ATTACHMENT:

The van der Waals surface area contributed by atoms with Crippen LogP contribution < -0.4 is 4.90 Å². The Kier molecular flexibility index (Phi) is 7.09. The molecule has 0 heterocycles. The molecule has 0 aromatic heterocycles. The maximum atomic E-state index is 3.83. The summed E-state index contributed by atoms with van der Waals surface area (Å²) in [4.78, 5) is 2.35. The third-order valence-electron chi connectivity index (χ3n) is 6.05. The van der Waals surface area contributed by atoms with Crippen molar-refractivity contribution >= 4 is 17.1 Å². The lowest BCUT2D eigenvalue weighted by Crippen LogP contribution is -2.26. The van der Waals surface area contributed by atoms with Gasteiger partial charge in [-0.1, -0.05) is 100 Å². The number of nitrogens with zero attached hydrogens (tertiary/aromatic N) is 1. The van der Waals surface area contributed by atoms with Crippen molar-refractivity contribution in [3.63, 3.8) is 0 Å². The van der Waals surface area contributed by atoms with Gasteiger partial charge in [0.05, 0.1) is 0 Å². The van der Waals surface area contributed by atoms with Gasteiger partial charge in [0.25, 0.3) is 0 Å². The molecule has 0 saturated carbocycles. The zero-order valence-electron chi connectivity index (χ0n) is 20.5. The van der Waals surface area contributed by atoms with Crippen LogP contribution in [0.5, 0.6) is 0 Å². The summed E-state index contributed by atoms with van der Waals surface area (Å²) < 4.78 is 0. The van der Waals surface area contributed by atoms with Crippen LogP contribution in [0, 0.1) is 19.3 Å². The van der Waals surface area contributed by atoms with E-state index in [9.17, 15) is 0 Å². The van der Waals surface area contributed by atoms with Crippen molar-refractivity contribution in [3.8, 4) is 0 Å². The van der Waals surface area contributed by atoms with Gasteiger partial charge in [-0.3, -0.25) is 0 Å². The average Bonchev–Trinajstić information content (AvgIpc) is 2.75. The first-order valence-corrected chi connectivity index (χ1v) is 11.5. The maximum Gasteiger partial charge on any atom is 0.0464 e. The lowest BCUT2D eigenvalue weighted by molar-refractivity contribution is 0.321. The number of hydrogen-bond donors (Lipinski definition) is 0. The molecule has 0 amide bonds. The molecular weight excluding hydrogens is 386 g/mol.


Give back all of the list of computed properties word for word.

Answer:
The van der Waals surface area contributed by atoms with Crippen LogP contribution < -0.4 is 4.90 Å². The Kier molecular flexibility index (Phi) is 7.09. The molecule has 0 heterocycles. The molecule has 0 aromatic heterocycles. The maximum atomic E-state index is 3.83. The summed E-state index contributed by atoms with van der Waals surface area (Å²) in [4.78, 5) is 2.35. The third-order valence-electron chi connectivity index (χ3n) is 6.05. The van der Waals surface area contributed by atoms with Crippen molar-refractivity contribution >= 4 is 17.1 Å². The lowest BCUT2D eigenvalue weighted by Crippen LogP contribution is -2.26. The van der Waals surface area contributed by atoms with Gasteiger partial charge in [-0.1, -0.05) is 100 Å². The number of nitrogens with zero attached hydrogens (tertiary/aromatic N) is 1. The van der Waals surface area contributed by atoms with Crippen molar-refractivity contribution in [3.63, 3.8) is 0 Å². The van der Waals surface area contributed by atoms with Gasteiger partial charge in [0.05, 0.1) is 0 Å². The van der Waals surface area contributed by atoms with Gasteiger partial charge in [0.25, 0.3) is 0 Å². The molecule has 0 saturated carbocycles. The zero-order valence-electron chi connectivity index (χ0n) is 20.5. The van der Waals surface area contributed by atoms with Crippen LogP contribution in [0.5, 0.6) is 0 Å². The summed E-state index contributed by atoms with van der Waals surface area (Å²) < 4.78 is 0. The van der Waals surface area contributed by atoms with Crippen LogP contribution in [0, 0.1) is 19.3 Å². The van der Waals surface area contributed by atoms with E-state index in [9.17, 15) is 0 Å². The van der Waals surface area contributed by atoms with Crippen molar-refractivity contribution in [3.8, 4) is 0 Å². The van der Waals surface area contributed by atoms with Gasteiger partial charge in [-0.3, -0.25) is 0 Å². The average Bonchev–Trinajstić information content (AvgIpc) is 2.75. The first-order valence-corrected chi connectivity index (χ1v) is 11.5. The maximum Gasteiger partial charge on any atom is 0.0464 e. The lowest BCUT2D eigenvalue weighted by molar-refractivity contribution is 0.321. The number of hydrogen-bond donors (Lipinski definition) is 0. The molecule has 0 amide bonds. The molecular weight excluding hydrogens is 386 g/mol.